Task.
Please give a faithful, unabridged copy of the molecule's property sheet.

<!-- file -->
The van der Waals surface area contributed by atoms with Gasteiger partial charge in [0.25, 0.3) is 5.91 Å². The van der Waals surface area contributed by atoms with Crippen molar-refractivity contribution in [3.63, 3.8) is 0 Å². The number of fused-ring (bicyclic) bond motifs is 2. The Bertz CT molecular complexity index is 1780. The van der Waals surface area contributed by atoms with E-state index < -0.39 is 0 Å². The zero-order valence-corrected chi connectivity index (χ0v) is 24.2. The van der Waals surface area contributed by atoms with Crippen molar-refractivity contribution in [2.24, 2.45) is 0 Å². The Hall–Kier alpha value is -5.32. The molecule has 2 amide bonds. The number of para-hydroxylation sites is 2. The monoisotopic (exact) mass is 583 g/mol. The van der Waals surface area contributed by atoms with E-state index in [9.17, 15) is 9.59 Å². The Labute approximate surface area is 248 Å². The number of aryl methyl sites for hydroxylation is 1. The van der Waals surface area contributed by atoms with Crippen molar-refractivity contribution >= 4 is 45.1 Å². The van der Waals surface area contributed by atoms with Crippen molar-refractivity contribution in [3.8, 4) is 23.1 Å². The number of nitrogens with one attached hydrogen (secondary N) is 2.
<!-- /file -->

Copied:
The van der Waals surface area contributed by atoms with Gasteiger partial charge in [0.25, 0.3) is 5.91 Å². The van der Waals surface area contributed by atoms with Crippen molar-refractivity contribution in [3.63, 3.8) is 0 Å². The number of fused-ring (bicyclic) bond motifs is 2. The Bertz CT molecular complexity index is 1780. The van der Waals surface area contributed by atoms with E-state index < -0.39 is 0 Å². The zero-order valence-corrected chi connectivity index (χ0v) is 24.2. The van der Waals surface area contributed by atoms with Crippen molar-refractivity contribution in [2.24, 2.45) is 0 Å². The Hall–Kier alpha value is -5.32. The molecule has 2 amide bonds. The number of para-hydroxylation sites is 2. The monoisotopic (exact) mass is 583 g/mol. The van der Waals surface area contributed by atoms with E-state index in [9.17, 15) is 9.59 Å². The Labute approximate surface area is 248 Å². The number of aryl methyl sites for hydroxylation is 1. The van der Waals surface area contributed by atoms with Crippen molar-refractivity contribution >= 4 is 45.1 Å². The van der Waals surface area contributed by atoms with Crippen molar-refractivity contribution in [3.8, 4) is 23.1 Å². The number of nitrogens with one attached hydrogen (secondary N) is 2.